Dwight Englewood Hajjar STEM Center © Garrett Rowland

Creating teachable moments and conveying useful information to students also informed the design of donor recognition spaces at the S.I. Newhouse School of Public Communications at Syracuse. After receiving a generous donation from Dick Clark Studios — Clark studied advertising and radio at Syracuse before launching one of the most prolific careers in the history of broadcast journalism history — the Newhouse school began looking for a way to use the donation to not only celebrate Clark’s legacy but give students and prospective students a sense of all the career paths open to broadcast journalism majors.

Syracuse University Newhouse II School of Communications © Robert Benson

In the atrium of the new building lobby, the design team at Gensler decided to honor the media icon with a two-story, bas-relief Dick Clark Studios logo executed in “Syracuse Orange” millwork panels. The result is a rhythmic quality that undulates like a radio wave and integrates other architectural features, like the master staircase, in an almost cinematic way. To give visitors, students, and prospective students a sense of where a career in broadcasting might take them, the design team created an interactive digital experience consisting of photos, video and audio clips of Clark’s most famous moments as a public communicator. The display is inspirational and educational in nature—the new lobby actively shapes the learning process by dynamically presenting information about the history of broadcasting to both students and other interested parties.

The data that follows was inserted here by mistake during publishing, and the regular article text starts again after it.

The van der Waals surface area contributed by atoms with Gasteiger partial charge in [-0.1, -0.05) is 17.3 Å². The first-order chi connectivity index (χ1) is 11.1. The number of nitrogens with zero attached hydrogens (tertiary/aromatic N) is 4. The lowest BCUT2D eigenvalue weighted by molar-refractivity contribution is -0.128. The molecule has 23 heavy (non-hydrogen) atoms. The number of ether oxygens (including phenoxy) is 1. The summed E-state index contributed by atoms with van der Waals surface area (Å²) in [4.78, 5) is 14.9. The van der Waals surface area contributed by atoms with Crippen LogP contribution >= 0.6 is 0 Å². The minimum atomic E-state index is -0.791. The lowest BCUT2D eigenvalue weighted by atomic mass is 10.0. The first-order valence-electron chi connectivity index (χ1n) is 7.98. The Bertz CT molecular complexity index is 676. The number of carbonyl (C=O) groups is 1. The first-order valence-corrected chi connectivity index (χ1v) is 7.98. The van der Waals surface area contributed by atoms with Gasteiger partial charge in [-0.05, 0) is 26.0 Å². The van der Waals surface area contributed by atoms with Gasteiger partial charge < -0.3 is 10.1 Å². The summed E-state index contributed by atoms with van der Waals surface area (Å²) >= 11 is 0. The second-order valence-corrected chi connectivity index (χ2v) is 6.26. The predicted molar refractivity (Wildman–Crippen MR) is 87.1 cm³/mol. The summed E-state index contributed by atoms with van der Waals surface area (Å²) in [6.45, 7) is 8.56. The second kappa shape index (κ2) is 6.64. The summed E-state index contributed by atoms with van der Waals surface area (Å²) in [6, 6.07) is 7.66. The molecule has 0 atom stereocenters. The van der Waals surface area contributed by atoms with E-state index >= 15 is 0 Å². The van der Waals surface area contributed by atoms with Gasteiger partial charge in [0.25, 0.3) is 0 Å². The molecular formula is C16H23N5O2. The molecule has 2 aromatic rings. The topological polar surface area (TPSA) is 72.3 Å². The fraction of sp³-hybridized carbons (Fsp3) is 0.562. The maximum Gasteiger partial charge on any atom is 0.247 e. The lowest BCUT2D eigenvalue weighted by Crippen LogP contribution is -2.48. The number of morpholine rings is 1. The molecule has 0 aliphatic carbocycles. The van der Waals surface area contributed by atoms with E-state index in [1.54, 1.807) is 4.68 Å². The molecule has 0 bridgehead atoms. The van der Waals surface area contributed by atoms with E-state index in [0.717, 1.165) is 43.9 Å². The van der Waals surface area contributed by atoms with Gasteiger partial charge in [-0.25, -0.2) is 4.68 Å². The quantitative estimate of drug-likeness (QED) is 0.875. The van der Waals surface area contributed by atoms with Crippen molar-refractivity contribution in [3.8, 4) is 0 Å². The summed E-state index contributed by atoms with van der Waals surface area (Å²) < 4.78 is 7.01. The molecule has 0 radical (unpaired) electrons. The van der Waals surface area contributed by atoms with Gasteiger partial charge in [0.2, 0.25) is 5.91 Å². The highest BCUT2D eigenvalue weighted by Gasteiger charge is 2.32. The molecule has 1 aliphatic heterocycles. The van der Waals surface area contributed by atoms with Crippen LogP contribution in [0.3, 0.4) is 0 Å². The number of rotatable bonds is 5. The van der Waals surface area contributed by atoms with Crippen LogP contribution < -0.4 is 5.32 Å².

Syracuse University Newhouse II School of Communications © Robert Benson

A successful donor landmark reflects the character and culture of the institution to which donors are pledging their support. The Dallas Opera House does this in an exemplary manner. A Gensler team designed a donor wall that conjures a series of musical crescendos. Individual donor names live on prominent pieces of dark wood arranged to create a visually arresting evocation of musical notation. This bold design is part of an ongoing campaign to make opera more accessible to the city’s younger residents, who make-up a growing portion of the active leisure class.

The Dallas Opera Donor Wall © Joe Aker

Exceptional design can foster a sense of loyalty with alumni and other potential donors. It can create an affinity between a donor and an institution while serving as a visual manifestation of the institution’s brand and values. As donors continue to play growing roles in ensuring the economic health of schools and cultural institutions, it’s critically important to treat donations in a way that effectively commemorates donor generosity.

Brian Brindisi is a design director for the Lifestyle-Brand Design studio and Regional Brand Design Leader at Gensler's New York office. His portfolio includes education, mixed-use, cultural, and corporate projects. Outside of Gensler, Brian continues to serve as an Adjunct Professor at the School of Visual Arts where he teaches visual identity and branding.contact him at brian_brindisi@gensler.com.